Senate debates

Wednesday, 17 March 2021


Fair Work Amendment (Supporting Australia's Jobs and Economic Recovery) Bill 2021; Second Reading

6:25 pm

Photo of Nick McKimNick McKim (Tasmania, Australian Greens) Share this | Hansard source

As I was saying before we ran into a hard marker earlier today, when I was just getting warmed up, it's no surprise at all to see, under the cover of a pandemic, that the ideologically driven neoliberals have come in here to do the bidding of their corporate masters, and of course the people who are going to wear the pain for this are Australian workers. Before I go to the detail of the bill, let's have a look at where four or five decades of turbocharged neoliberalism has brought us to today. We are cooking the planet. The climate is breaking down around us. We are in the sixth mass extinction event in the history of the Earth. An entire generation of young Australians are being priced out of the great Australian dream of owning their own home. Millions of Australians are unemployed, underemployed or in insecure work, with women, young people and migrant workers bearing the brunt. And instead of working to increase job security, to create more jobs, to lift wages—which is what the government should be doing—they are pushing through a bill that will further entrench insecure work, will suppress wages, will give more power to businesses at the expense of workers and will undermine the role of unions. The neoliberals have an awful lot to answer for.

The pandemic has highlighted the inequality that's been allowed to flourish as a result of neoliberalism and as a result of insecure work in Australia. Casual workers were hit hardest during the pandemic, accounting for about two-thirds of the people who lost their jobs in early 2020. Those casuals who still had a job were amongst the lowest-paid and most-insecure workers, with no access to paid leave entitlements. And we can't forget the role that insecure and casual workers played in spreading COVID-19 across the country, as workers without paid sick leave were forced to choose between their health and their income. Many employers have built insecure work into their business models. While they turn a profit, workers have had no work or income security. The changes in this bill will further entrench insecure work in Australia. They will exacerbate wealth inequality in our country and in our industrial relations system.

I want to quote from Alison Pennington, from the Centre for Future Work, regarding the bill. She says:

Casual work has dominated employment growth in our post-COVID recovery. Between May and November, 62 per cent of all jobs created were casual. That's 400,000 jobs in six months, or 2,200 every day. It's the fastest growth in casual work in our history. What that shows is, first of all, that claims that there is a lack of confidence among employers to engage in hiring casual work is not credible. It also shows that the pandemic is intensifying and entrenching the use of insecure and casual work in the economy.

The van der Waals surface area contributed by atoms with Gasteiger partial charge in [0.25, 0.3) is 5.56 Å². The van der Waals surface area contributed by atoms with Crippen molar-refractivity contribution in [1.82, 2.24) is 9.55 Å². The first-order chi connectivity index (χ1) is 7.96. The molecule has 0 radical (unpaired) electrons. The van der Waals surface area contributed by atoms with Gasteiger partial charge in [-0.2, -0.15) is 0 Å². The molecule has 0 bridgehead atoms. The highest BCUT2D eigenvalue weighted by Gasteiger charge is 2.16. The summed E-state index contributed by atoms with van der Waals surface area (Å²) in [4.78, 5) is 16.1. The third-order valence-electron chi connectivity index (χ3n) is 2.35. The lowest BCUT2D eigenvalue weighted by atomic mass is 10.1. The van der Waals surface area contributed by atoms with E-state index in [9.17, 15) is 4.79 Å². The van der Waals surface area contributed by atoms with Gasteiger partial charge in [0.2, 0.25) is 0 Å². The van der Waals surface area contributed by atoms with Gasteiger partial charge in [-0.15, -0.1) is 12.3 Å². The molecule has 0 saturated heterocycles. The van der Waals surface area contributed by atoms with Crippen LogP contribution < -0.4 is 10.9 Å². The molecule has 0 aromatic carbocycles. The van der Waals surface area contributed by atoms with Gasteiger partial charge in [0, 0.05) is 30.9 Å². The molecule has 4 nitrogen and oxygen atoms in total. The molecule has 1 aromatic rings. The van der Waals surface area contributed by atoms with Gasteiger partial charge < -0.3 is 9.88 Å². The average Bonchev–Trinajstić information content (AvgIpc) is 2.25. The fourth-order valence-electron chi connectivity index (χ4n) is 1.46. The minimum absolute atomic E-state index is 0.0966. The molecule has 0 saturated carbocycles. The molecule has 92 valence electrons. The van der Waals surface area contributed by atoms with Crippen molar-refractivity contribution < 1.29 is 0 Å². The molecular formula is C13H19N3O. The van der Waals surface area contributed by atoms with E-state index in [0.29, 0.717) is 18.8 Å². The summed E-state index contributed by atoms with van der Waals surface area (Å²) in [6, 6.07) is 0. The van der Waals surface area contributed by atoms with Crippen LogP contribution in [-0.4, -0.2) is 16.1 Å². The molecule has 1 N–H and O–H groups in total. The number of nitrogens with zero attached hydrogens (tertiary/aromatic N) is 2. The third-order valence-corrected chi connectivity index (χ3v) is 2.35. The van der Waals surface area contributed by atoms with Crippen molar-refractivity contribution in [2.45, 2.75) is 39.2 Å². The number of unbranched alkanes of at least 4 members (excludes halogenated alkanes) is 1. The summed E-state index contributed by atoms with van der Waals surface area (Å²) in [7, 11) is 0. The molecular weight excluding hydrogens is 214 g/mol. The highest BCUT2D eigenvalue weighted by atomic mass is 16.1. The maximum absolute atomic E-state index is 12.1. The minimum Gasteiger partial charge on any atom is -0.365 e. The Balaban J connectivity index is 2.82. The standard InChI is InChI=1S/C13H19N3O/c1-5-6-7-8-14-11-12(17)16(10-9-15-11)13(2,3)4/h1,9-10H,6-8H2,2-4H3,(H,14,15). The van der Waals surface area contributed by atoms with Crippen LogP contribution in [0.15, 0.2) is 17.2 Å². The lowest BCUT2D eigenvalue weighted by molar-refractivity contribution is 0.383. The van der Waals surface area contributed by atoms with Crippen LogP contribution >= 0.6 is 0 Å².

Instead of passing a bill that will entrench insecure work, reduce wages and increase the power of employers, we need to outlaw insecure work and ensure the right of all workers to a safe, meaningful, well-paid and secure job with good conditions. Those are the things that we should be doing.

I also want to make the point that during the pandemic Australia's billionaires did very, very well indeed, increasing their wealth on average by over 20 per cent in the year that we've been living in a global pandemic, increasing their wealth on average by over 20 per cent when hundreds of thousands of Australian workers lost their jobs, increasing their wealth on average by over 20 per cent while most of the rest of the country had to tighten our belts and do it tough. It's about time that billionaires were forced to make a bigger contribution to government funds so that we can fund the public services, the extent of public services and the quality of public services that Australian people expect from their government. We should be making the billionaires and the big corporations pay their fair share of tax so that we can provide more Australians with a dignified life and with safe and secure work and lift people out of poverty. That's what we should be doing, not bringing legislation like this one into the house.

The definition of 'casual' in this bill will give employers all the power to determine whether a worker is casual and will allow businesses to classify workers as casual at the start of their employment regardless of the number of hours they actually end up working. The bill clarifies that, to avoid any doubt, the question of whether a person is a casual employee is to be assessed on the basis of the offer of employment and the acceptance of that offer, not on the basis of any subsequent conduct of either party. There it is, colleagues: it's in black and white. Not only does this new definition do nothing to prevent the continued abuse of casual workers; it actually facilitates it by allowing businesses to hire workers as casual and give them full-time hours without requiring them to pay entitlements or provide any job security.